Do I need a writing coach or an editor?

Do I need a writing coach or an editor?

Well, it depends…let’s define the two activities and you can decide!

What a writing coach does

A coach (who also may be called a tutor) assesses your skill level in a certain type of activity and helps you raise your performance to another level. For example, I have a business coach, Michael Sunnarborg, who helps me figure out my next steps for my business whenever I feel stuck. He points out what he sees that is blocking me and shows me the opportunities that I might reap if I overcome my blockages.

A writing coach, also called a tutor, might serve a writer in the same way. If I were coaching you, for example, I would first assess your writing and then point out your strengths (good sentence length and structure, for example) and your weaknesses/blockages (your wordiness and repetition could confuse the reader or block your message).

Over the years, I have had many different writing coaches (formal and informal, voluntary and involuntary). Sometimes, the process has been painful. However, I now see that their suggestions were intended to strengthen my written documents and the process made me a better writer.

What an editor does

So, how does a writing coach different from an editor? Editors basically take your text and make it conform to generally accepted norms so that your readers can process your text quickly without stumbling over rough spots that derail their reading.

Here is a somewhat simplified description of three levels of edit (some editors add more levels, but this is enough for you to get the idea):

Light edit: proofreading plus conformance to style guidelines and checking for errors in headings, tables, figures, and references

Medium edit: proofreading plus basic grammar and punctuation errors, word usage errors, and correcting overly complex sentence structure. This level is often referred to as a “copyedit.”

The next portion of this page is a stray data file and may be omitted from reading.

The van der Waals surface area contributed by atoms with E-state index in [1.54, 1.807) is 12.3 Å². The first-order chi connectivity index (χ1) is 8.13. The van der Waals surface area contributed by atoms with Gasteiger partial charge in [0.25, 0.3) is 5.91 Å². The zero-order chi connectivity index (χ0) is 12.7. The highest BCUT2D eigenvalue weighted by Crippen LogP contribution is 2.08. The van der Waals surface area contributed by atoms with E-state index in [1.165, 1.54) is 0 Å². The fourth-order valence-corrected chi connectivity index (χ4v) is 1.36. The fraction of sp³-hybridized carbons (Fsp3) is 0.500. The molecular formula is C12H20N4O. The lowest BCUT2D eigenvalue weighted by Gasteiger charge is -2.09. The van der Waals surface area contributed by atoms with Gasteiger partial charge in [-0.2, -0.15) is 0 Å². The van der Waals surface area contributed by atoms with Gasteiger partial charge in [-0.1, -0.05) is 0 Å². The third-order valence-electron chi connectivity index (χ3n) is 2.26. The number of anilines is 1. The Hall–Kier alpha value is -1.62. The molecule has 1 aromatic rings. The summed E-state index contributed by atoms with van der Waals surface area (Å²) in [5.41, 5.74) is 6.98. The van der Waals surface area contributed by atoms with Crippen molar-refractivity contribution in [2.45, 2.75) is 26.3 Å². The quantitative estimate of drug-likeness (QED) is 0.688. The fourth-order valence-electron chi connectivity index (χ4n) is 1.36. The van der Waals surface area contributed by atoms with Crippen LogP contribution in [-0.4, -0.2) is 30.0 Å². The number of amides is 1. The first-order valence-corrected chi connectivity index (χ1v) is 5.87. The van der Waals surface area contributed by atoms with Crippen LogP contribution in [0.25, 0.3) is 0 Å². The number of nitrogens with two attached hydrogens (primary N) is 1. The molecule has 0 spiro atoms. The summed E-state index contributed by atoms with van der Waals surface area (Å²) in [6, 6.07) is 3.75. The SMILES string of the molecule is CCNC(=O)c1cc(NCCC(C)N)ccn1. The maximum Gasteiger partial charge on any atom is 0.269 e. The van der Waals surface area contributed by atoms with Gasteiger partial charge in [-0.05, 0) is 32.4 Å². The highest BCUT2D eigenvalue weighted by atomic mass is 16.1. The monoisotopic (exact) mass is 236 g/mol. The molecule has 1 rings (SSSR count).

Full (heavy) edit: proofreading plus grammar edit, rewriting to improve sentence and paragraph structure, and reorganizing document if required. This level may be referred to as “a developmental edit.”

Notice that at all three levels, the editor will change your text, while a coach will suggest possible changes. Writers may accept or reject a coach’s advice, but I would advise a writer to accept your editor’s changes as much as possible and query any changes you don’t understand.

Do you need both a writing coach and an editor?

As I mentioned above, it depends! If you find that you are not getting ahead in your job and suspect that part of the cause might be that you aren’t confident in your writing skills, you probably need both. This is especially true if the comments you receive from colleagues and bosses are about your writing organization (“Add an introduction”; “I can’t follow your argument here…”). A writing coach can most definitely get you on the right track with regard to structure.

Once you are confident that your writing skills have improved enough, then you may rely on just an editor to polish your grammar and punctuation. (Please note: Everybody, even the Text Doctor, can benefit from editing!)

On the other hand, if most of the feedback you get on your writing is not structural but editorial in nature (correcting punctuation, spelling, grammar, or word usage), then you should definitely engage an editor before you submit important documents that are likely to require the most feedback.

Sure, professional writing help is expensive! But it’s also expensive to lose a client, fail a class, or miss out on a promotion because your communication skills needed improvement.

Image by Pete Linforth from Pixabay

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